The request, as written, "covers records located at any office within NARA, including its Office of General Counsel, each of its field and regional offices, the Clinton Presidential Library and Museum, the George W. Bush Presidential Center, and the Obama Presidential Library."
Insights into the Clinton, Bush, and Obama presidential libraries and into how other presidents were treated by the NARA (e.g., whether the NARA has made criminal referrals with Biden or past presidents) may provide contrast for how Trump was in turn treated.
Extra to demanding communications between the NARA and the Biden administration — both about his storage of classified records at various insecure locations and his possible circumnavigation of the National Archives in other instances — Trump's legal team is "very interested in the arrangement where Obama's Foundation acknowledged possessing classified documents for years."
The Federalist reported that prior to the end of former President Barack Obama's tenure in office, he "rented a private facility in Hoffman Estates to serve as a storage place for his presidential papers, and by October of 2016, while he was still in office, shipments of artifacts from his presidency began arriving at the suburban Chicago storage facility."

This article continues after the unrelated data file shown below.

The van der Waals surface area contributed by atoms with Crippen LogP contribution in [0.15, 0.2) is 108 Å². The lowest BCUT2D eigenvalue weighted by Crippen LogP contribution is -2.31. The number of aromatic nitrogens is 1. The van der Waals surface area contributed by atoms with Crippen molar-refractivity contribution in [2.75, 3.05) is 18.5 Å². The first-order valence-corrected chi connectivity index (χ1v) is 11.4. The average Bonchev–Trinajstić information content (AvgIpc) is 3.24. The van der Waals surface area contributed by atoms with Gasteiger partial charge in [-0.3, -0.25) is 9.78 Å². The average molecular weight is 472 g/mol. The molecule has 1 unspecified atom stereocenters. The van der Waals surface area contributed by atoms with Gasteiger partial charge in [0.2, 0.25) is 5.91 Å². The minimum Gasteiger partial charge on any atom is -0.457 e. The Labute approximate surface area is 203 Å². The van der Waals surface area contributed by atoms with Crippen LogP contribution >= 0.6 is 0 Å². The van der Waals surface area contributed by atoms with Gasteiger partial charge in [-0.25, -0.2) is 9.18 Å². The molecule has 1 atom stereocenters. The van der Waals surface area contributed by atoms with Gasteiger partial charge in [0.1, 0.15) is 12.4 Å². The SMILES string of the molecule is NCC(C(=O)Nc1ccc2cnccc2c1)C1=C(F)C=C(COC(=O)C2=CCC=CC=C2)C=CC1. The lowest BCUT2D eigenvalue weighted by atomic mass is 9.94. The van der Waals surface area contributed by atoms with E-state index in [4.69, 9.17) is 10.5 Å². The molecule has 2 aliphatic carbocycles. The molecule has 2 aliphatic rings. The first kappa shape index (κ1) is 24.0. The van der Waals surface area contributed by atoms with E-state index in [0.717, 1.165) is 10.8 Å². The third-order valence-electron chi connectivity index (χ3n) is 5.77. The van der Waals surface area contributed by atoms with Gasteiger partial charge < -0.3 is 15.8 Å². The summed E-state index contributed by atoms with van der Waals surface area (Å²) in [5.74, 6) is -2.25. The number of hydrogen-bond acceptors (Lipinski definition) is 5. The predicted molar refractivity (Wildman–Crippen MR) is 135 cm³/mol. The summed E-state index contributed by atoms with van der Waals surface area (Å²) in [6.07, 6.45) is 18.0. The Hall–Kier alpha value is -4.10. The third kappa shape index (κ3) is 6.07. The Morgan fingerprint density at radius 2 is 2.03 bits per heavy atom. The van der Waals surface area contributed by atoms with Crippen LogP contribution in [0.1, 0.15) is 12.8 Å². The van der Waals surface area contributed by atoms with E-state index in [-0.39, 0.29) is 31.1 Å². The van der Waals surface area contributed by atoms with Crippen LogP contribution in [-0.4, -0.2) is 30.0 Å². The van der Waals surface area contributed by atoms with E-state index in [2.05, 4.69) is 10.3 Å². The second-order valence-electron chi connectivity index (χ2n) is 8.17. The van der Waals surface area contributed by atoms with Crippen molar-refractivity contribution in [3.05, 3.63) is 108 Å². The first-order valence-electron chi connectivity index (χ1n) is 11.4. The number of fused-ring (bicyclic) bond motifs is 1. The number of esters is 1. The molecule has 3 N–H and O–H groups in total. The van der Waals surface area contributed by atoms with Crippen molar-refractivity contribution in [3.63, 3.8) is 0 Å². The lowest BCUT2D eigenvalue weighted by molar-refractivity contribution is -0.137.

The NARA later worked with Obama to ship his classified and unclassified documents to the Chicago area, where many remained well into 2018.
Trusty noted that the Trump legal team would "love to see the paper trail" relating to the $3.3 million that Obama Foundation Executive Director Robbie Cohen mentioned paying to the NARA "in eventual moving costs" for the Obama documents in a Sept. 21, 2018, letter.